Good morning! (or good night to our readers in America). The first one of the three ‘summer’ eclipses is here now.
It’s currently 1 p.m. in Australia (AEST, six hours ahead of Central Europe), and a partial solar eclipse is already underway. While the biggest phase is visible in the Antarctic (over 33%), there is barely any other land mass covered by the lunar penumbra. This eclipse is visible only from the extreme south of Australia and New Zealand, such as:
- all of Tasmania (about 10% in Hobart, 7% in Launceston)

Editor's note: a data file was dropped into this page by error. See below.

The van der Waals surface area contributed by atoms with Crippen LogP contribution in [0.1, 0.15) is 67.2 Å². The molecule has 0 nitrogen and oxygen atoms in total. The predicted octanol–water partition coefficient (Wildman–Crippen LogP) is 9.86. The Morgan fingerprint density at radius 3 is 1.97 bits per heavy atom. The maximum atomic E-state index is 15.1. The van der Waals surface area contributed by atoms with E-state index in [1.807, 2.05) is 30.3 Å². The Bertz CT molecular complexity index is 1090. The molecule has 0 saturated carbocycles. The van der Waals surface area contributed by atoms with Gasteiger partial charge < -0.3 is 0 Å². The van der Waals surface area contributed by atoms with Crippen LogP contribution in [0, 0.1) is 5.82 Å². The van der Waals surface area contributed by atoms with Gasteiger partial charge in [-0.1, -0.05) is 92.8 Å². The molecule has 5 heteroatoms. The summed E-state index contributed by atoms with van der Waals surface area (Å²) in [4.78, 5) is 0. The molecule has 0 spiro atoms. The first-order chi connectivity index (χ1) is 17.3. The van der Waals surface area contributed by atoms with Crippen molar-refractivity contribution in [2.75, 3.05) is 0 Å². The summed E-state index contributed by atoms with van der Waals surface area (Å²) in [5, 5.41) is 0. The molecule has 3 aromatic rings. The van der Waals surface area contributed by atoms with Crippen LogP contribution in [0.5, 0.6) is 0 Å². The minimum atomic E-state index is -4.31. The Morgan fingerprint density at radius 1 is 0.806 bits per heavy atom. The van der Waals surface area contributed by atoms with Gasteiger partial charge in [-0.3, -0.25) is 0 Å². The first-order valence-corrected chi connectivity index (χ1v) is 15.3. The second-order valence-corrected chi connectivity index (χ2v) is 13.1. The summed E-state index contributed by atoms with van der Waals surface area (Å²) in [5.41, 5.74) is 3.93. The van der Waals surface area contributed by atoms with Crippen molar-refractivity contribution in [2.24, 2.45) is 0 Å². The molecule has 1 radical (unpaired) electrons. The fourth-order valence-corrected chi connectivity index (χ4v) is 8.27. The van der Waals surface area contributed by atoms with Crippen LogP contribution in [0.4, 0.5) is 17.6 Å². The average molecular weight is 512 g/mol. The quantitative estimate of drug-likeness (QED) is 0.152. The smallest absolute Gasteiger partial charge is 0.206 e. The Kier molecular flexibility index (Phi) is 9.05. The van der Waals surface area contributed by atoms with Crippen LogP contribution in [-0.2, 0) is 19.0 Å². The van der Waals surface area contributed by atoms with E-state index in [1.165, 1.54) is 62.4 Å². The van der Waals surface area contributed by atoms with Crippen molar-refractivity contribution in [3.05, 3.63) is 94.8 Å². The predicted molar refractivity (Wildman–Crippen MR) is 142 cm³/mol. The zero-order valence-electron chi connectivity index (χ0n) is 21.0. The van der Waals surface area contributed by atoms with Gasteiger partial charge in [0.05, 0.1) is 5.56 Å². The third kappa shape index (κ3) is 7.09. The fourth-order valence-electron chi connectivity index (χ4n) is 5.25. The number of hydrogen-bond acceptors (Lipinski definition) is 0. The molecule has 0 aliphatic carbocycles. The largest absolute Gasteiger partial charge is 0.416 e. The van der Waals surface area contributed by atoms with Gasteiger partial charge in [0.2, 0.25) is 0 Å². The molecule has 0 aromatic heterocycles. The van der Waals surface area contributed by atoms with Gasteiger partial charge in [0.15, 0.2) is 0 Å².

- most of Victoria, with only 2% eclipse in Melbourne
- parts of Southern Australia including Kangaroo Island; Adelaide is on the edge.
- in New Zealand – only the uninhabited Auckland Islands (Motu Maha) and, on the edge, Stewart Island (Rakiura)
Yesterday’s forecast was showing a clear gap for the north-eastern half of Tasmania. Luckily, this turned out to be true, as seen on the current satellite picture. Don’t forget that it’s mid-winter down under, and that fair weather is often a tricky matter in the Southern Ocean.
There are few people but some locals watching this celestial event today, yet one of the eclipse chasers, Jörg Schoppmeyer has managed to fly there all the way from Germany and reports clear skies in Hobart!
Only four weeks (one lunar month) left till the next one, this time in the Arctic. See you in Tromsø, Norway!